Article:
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Sunday, March 30, 2014

Bizarre Bazaars

Sultanahmet or old Istanbul is a medieval city centre, a mixture of Asia and Europe. And it is full of shops. The best place for shopping: the Grand Bazaar which is more than than just little shops. The enormous, ancient bazaar is all indoors - covered by arched ceilings. Its little alley ways crisscross into a labyrinth where you can get lost for hours. Vendors sip tea from tiny glasses in their doorways. Their displays include sparkling silver, hand painted china, woven rugs, cheap t-shirts, dangling blue eyes made of glass that are supposed to bring good luck. There are water pipes for sale and for rent. You can eat fresh bread or drink fruit juice, Turkish coffee or Turkish delight. The market's stone floors have been worn smooth over the ages, stone steps even hollow out by the millions of feet that have shuffled here.

The vendors drink tea all day.
Across town, past the many mosques, minarets and domed roofs of palaces, is the Spice Market. In this similar labyrinth of alleys, all covered, you can find baskets and mountains of cinnamon, curry, peppers of all color, dried rosebuds and sage. There are many different kinds of tea, cumin and rosemary. You can buy, and smell, dried apricots, dried octopus and
dates. After a while: sensory overload. Add to this the fact that the vendors yell and praise their wares. They invited you to come in, try this, buy that! And you have to barter. It's exhausting...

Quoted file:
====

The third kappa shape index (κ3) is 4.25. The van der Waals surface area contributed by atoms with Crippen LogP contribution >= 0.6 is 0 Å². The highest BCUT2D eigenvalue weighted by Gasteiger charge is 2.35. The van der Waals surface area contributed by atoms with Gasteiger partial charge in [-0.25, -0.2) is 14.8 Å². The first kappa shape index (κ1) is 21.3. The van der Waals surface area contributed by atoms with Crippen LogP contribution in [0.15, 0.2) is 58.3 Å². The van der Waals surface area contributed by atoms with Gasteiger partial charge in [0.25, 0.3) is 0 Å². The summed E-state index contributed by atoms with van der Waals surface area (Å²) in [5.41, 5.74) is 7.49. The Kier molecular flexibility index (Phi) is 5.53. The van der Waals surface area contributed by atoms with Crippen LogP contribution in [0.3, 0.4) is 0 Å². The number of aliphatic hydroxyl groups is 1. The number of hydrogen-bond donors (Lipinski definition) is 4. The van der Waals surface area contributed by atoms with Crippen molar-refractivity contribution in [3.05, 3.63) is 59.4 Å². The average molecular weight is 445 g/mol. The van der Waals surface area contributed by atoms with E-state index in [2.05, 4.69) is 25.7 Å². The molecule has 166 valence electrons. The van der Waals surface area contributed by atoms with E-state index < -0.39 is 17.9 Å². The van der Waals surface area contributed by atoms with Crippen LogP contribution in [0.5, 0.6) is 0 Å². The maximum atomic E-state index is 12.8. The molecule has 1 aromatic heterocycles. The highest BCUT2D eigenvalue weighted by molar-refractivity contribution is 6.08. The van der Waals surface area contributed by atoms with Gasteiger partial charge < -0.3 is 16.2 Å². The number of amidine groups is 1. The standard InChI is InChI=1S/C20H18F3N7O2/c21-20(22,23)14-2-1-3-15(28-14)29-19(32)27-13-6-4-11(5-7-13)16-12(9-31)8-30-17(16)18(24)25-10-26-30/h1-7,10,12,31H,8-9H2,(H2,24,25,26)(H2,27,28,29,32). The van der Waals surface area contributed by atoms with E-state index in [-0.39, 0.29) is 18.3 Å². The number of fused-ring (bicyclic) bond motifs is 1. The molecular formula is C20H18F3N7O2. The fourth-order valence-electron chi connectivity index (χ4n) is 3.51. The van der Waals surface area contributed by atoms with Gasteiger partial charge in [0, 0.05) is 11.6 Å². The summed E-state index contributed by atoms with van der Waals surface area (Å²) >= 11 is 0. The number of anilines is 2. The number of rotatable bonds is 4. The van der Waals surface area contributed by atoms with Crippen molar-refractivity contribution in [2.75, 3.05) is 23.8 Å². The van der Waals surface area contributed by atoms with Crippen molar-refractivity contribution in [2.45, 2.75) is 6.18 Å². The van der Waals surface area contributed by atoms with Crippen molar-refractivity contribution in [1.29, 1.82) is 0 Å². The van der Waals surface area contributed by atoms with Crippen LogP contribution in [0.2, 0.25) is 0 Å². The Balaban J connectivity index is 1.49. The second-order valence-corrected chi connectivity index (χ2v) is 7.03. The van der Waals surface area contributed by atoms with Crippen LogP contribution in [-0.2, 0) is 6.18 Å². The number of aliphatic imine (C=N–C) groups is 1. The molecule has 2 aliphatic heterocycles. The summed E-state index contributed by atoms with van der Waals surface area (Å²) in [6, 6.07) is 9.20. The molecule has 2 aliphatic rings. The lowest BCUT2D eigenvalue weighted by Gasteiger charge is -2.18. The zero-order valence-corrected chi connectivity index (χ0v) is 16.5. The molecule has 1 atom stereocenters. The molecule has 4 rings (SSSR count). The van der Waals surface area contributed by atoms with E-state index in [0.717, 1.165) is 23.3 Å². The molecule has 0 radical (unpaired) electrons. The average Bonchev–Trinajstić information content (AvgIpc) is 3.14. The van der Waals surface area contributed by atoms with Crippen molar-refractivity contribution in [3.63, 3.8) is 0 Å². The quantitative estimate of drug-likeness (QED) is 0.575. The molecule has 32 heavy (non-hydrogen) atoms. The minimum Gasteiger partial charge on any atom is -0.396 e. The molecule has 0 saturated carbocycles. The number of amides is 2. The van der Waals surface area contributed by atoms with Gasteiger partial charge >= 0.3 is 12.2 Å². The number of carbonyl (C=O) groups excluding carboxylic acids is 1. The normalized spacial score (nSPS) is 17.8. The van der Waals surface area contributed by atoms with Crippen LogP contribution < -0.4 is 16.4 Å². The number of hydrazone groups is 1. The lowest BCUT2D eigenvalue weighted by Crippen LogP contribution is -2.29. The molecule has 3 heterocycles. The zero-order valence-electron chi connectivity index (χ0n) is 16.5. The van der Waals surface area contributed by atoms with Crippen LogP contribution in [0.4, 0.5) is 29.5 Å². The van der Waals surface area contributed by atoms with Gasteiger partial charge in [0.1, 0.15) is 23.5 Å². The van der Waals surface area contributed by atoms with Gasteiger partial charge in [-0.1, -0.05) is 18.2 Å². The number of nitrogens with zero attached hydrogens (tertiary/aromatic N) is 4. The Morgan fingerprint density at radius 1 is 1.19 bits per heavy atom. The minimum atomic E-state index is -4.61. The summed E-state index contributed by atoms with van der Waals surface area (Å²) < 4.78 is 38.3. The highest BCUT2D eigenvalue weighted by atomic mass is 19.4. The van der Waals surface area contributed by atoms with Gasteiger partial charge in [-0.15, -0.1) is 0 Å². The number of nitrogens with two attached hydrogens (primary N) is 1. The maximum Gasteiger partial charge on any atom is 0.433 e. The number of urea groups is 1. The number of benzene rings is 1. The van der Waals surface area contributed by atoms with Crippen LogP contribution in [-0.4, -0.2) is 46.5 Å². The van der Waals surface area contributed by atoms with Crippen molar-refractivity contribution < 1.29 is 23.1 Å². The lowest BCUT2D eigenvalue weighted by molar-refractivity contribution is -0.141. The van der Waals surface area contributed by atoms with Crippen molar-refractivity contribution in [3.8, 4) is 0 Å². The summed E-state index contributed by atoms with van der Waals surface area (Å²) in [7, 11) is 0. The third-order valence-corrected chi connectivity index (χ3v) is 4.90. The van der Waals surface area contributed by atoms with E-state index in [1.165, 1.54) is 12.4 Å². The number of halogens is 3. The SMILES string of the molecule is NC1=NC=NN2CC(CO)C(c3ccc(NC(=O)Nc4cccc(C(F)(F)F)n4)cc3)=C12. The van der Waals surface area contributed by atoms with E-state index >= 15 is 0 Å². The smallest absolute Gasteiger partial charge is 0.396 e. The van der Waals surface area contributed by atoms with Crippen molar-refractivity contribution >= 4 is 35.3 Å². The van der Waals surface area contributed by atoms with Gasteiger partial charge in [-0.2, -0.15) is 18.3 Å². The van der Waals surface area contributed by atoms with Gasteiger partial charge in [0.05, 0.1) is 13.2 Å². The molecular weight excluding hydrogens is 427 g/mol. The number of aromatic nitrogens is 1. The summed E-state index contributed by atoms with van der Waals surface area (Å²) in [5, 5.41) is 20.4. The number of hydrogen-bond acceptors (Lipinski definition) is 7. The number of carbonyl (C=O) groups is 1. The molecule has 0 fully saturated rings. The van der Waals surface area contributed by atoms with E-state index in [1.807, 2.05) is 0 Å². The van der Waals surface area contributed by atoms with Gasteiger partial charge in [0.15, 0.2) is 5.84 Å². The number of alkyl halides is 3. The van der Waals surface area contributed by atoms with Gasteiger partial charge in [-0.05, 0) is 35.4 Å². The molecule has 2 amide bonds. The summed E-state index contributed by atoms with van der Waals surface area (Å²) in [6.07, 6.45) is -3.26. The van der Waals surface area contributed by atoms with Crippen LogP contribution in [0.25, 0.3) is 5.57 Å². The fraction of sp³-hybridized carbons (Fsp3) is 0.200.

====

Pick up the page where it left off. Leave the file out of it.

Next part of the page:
We liked the colored mosaic, glass lamps you can buy here.

We strolled back to our hotel along the Bosporus and the Sea of Marmara. A long walk along ancient city walls, ferry terminals and one of the busiest waterways in the world. We watched little tug boats plowing alongside huge freighters.

Formerly known as Byzantium, then as Constantinople, and now as Istanbul, the city lies half in Asia and half in Europe. And it shows. With its roasted chestnut stalls and coffeeshops, Istanbul sometimes feels like Paris. Its narrow streets with patios and trams feel like Amsterdam. While its forest of minarets, shoarma stands and water pipes give it a distinct Middle Eastern feel. Women wear burkas or tight pants, hiking boots or high heels. You can buy roasted corn or a Starbucks. Istanbul is a meeting place of east and west.

I'm sure you can spend an infinite amount of time in this city, but to us three days were good. We walked all over the cold city, got a good sense of it and visited its icons: the Blue Mosque, the Topkapi Palace and the bazaars. We walked and walked and walked, but also lounged on patios. 

1 comment:

  1. I would love to go there! Thanks for the virtual trip!

    ReplyDelete